The controversial discussions about the conception of the Humboldt Forum in the reconstructed Stadtschloss of Berlin have raised awareness of the problematic genesis of non-European collections and focused attention on the topic of provenance research. In Lower Saxony under the auspices of the Landesmuseums Hannover, the ethnographic collections in Göttingen (Georg August University), Oldenburg (Landesmuseum Natur und Mensch), Hildesheim (Roemer and Pelizaeus Museum) and Braunschweig (Municipal Museum) are looking into the legal, social, political and economic circumstances as well as the science policy under which ethnographical items found their way to Europe in the colonial period and the decades that followed. They also want to examine what effect these objects unfolded here – whether they contributed to the legitimization of colonial rule, for example, simply spread ethnological or art-historical knowledge, or rather such ethnological exhibitions, so-called "human zoos", served in the main to emphasize the cultural differences between Western civilization and "primitive" peoples.
The close cooperation between museums and the fields of history, anthropology and law (at the Georg August University Göttingen and the Leibniz University Hanover) opens up new perspectives on central questions surrounding the changing cultural-historical, legal and moral-ethical framework conditions of ethnological collections. A total of seven subprojects explore object and collection biographies, sources of origin and acquisition histories as well as the strategies and practices of the actors involved, their resources and scope for action. Regularly held workshops will serve to exchange results and develop different perspectives on an ongoing basis under participation of researchers from the countries the objects were taken from.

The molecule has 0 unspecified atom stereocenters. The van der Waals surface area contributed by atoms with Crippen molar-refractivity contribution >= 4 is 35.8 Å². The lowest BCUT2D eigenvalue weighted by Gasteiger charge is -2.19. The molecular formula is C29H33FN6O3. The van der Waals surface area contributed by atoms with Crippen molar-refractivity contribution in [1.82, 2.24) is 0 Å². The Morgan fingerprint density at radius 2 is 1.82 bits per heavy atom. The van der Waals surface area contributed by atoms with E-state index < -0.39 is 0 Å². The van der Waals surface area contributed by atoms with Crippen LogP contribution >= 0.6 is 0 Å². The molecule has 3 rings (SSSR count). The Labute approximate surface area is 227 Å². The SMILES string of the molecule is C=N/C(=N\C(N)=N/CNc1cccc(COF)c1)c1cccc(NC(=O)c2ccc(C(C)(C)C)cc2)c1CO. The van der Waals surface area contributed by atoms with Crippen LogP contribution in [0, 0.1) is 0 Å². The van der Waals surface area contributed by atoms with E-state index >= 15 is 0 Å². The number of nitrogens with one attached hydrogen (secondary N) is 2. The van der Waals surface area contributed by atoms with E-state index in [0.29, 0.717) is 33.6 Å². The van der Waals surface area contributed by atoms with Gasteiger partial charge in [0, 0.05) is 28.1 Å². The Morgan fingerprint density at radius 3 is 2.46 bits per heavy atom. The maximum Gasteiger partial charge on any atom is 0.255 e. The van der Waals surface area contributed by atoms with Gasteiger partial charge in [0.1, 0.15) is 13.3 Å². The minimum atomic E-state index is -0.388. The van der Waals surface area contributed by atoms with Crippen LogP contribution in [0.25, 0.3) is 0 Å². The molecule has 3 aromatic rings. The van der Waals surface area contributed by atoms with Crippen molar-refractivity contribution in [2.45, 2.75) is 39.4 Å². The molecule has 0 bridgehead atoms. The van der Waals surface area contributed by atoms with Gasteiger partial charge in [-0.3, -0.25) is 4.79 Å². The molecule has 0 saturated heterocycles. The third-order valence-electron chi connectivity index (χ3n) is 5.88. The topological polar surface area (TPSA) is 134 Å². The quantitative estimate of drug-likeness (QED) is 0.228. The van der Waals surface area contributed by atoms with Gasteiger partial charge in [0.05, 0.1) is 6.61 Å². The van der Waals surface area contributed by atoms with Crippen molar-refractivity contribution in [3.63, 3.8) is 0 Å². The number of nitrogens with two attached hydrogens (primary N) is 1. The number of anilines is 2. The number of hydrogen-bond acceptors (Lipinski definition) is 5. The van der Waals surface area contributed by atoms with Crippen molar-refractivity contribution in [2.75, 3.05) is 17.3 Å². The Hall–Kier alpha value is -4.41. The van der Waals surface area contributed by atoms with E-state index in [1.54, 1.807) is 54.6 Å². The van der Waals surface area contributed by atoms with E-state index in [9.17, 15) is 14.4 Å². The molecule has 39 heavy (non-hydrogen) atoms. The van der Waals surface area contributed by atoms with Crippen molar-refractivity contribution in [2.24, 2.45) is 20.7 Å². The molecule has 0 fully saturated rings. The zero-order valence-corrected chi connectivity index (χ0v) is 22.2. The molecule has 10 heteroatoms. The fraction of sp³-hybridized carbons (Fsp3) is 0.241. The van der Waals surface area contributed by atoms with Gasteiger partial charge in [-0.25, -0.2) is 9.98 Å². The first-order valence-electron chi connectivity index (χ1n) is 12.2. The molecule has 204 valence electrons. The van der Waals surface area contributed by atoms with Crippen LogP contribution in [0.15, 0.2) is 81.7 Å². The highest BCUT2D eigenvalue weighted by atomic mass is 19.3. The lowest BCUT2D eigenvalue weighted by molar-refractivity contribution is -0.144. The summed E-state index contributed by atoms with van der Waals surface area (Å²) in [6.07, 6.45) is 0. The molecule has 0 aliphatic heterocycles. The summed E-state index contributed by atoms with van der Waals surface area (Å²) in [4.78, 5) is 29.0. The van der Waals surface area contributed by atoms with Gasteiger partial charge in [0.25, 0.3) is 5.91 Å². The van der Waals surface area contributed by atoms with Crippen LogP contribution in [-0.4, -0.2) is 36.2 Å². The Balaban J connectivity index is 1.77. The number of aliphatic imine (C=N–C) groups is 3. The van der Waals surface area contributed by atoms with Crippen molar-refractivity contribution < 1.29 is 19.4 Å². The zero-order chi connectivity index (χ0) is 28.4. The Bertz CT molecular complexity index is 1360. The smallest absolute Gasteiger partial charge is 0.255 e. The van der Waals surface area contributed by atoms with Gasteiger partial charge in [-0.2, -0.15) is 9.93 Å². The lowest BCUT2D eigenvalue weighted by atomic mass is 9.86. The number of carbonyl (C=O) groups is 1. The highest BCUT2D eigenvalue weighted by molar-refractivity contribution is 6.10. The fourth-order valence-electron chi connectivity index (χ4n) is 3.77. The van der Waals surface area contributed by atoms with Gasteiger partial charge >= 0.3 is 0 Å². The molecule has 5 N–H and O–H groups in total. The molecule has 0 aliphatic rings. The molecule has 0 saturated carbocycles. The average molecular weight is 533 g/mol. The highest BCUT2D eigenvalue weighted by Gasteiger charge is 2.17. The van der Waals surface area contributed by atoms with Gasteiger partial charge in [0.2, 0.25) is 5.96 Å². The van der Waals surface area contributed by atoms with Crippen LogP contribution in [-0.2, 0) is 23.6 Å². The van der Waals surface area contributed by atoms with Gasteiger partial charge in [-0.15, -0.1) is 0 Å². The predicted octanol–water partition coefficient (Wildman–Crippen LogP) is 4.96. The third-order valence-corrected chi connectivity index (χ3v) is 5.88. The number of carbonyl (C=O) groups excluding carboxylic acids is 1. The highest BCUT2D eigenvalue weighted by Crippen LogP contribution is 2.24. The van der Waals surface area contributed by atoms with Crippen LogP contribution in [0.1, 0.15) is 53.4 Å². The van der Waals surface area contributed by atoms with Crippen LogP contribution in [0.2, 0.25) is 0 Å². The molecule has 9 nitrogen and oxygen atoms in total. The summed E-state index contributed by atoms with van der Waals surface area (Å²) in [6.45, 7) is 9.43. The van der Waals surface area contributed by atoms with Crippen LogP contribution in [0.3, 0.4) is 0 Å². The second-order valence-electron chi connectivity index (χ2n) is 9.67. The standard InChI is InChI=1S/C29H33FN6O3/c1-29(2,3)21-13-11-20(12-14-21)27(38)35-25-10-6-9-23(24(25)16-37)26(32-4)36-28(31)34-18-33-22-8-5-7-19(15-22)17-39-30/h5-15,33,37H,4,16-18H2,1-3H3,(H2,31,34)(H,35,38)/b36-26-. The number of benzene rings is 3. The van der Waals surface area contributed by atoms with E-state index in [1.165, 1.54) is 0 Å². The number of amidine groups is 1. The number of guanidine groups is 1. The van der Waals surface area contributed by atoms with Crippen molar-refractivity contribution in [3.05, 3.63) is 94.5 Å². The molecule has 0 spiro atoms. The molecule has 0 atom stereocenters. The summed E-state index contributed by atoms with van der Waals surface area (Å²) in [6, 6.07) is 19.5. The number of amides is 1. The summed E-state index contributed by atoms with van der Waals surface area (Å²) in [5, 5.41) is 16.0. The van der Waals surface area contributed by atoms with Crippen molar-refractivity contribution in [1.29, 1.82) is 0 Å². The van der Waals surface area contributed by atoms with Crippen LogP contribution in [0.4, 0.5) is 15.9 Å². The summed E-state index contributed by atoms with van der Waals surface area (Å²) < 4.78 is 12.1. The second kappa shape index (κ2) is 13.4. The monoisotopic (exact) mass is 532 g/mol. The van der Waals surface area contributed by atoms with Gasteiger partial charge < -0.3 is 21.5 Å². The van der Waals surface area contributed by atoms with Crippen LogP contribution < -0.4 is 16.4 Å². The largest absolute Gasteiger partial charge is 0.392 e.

The collaborative project "Provenance Research in Non-European Collections and Ethnology in Lower Saxony" is being funded by the Volkswagen Foundation with around 1.2 million euro. The project aims to contribute to recent international debates on the colonial heritage of ethnology as well as to the international research on such collections and their political, legal and ethical dimensions. At the same time, the project is expected to set a cultural and political example for an innovative and transparent approach to collections of non-European cultural goods.